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‘The Truffle Hunters’ – a documentary on ‘joy of looking’ for truffles

A scene from "The Truffle Hunters"

By Eleanor Ringel Cater

It’s a rare film that can turn an adjective like “dank” into a compliment, but “The Truffle Hunters” is that film. Otherworldly and breathtakingly lovely, Gregory Kershaw and Michael Dweck’s documentary about the world of truffles – buying, selling, tasting and, most importantly, finding them – could well be subtitled “The Joy of Looking.”

A poster of the documentary – “The Truffle Hunters”

The filmmakers take us into the fairy tale world of Northern Italy where primordial forests host old men and their remarkable dogs on their hunt for the elusive white Alba truffle, a fungal delicacy that can sell for thousands. Because the truffle has stubbornly refused domestic cultivation, there’s no such thing as a farm-raised truffle; they’re all free range (so to speak).

Which is why, for hundreds of years, men with dogs have hunted them in the hushed twilight, against a surreal landscape worthy of  “Pan’s Labyrinth.”  The movie’s pace is slow and evocative, more suited to Grandfather clocks than Apple watches.

However, it’s not without humor. An elderly hunter’s stern spouse could’ve been plucked from Central Casting, Italian Harridan Division. Another man’s relationship with his dog is so endearing that, when he worries about what will become of the animal after he dies, you don’t know whether to laugh or cry or both.  And in an ornate gem of a country church, the local priest blesses man and canine, assuring them there will be truffle hunting in the afterlife.

Yet for all its painterly astonishments – scene after scene seems lifted from Caravaggio, Rembrandt or Vermeer – the film’s flip side is almost a parody of a Mafia flick.  We are in Italy after all, and we are dealing in a very precious item (even if it does look like dried dung).

On the one hand, there is a truffle auction, where the, um, pricey lump sits on a red-velvet cushion, like some Bizarro World Faberge Egg (one wonders, is there such a thing as “a truffle fluffer?”). On the other, we see men gather surreptitiously on dark streets, making deals, talking about “respect” and “territory.”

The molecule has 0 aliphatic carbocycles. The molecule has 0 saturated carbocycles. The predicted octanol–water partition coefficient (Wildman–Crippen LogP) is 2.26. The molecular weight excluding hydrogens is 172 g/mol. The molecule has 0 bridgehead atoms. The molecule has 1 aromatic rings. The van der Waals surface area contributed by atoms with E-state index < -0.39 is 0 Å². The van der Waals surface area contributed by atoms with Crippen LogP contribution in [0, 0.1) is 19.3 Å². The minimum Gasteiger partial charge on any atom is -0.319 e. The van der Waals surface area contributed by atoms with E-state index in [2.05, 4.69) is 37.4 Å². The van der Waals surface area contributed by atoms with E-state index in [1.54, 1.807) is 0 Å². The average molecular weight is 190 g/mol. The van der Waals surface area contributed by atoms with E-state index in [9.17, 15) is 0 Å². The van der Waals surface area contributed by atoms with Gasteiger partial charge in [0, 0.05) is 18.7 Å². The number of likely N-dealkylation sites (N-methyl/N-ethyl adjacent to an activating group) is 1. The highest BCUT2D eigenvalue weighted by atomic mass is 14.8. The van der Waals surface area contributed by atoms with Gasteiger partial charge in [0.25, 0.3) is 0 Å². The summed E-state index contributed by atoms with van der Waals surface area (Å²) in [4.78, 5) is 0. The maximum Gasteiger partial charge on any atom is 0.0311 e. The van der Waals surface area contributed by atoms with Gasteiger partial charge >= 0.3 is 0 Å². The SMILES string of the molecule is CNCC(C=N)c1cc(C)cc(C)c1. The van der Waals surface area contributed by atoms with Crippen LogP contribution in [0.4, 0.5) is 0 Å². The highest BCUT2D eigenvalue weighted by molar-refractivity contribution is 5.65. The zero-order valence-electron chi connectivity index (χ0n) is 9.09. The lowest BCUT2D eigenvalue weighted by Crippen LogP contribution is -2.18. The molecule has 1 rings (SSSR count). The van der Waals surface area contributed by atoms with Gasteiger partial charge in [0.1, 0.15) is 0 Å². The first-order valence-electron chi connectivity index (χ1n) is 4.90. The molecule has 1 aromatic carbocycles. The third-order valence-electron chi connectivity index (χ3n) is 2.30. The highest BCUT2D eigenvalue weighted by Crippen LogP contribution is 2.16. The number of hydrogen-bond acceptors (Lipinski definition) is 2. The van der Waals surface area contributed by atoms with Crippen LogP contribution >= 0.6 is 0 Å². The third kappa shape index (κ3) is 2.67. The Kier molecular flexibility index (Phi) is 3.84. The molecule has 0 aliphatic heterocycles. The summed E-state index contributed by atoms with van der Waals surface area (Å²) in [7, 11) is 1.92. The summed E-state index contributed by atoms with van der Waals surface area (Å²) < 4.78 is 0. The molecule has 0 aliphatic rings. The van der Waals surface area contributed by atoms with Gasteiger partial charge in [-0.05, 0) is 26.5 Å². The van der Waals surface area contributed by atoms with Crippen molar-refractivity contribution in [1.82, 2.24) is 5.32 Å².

A scene from “The Truffle Hunters”

There’s also Mob-like danger. Nobody puts a horse’s head in someone’s bed, but veteran hunters are hounded about their secret spots, and unscrupulous competitors stoop to poisoning top dogs.

“The Truffle Hunters” is a decidedly eccentric movie about decidedly eccentric men and as such, may only appeal to a decidedly eccentric audience. But there’s simply something magical here, something redolent of wet earth and old ways, of ancient bonds and beloved dogs.

In other words, it’s all pretty hard to resist if you’ll just give it a chance. Never mind the fast and the furious. Embrace the secretive and serene.

“The Truffle Hunters” opens in metro Atlanta theaters this Friday – May 7.

Eleanor Ringel

Eleanor Ringel, Movie Critic, was the film critic for the Atlanta Journal-Constitution for almost 30 years. She was nominated multiple times for a Pulitzer Prize. She won the Best of Cox Critic, IMAGE Film & Video and Women In Film awards. An Atlanta native, she graduated from Westminster and Brown University. She was the critic on WXIA’s Noonday, a member of Entertainment Weekly's Critics Grid and wrote TV Guide’s movie/DVD. She is member of the National Society of Film Critics and currently talks about movies on WMLB and writes the Time Out column for the Atlanta Business Chronicle.


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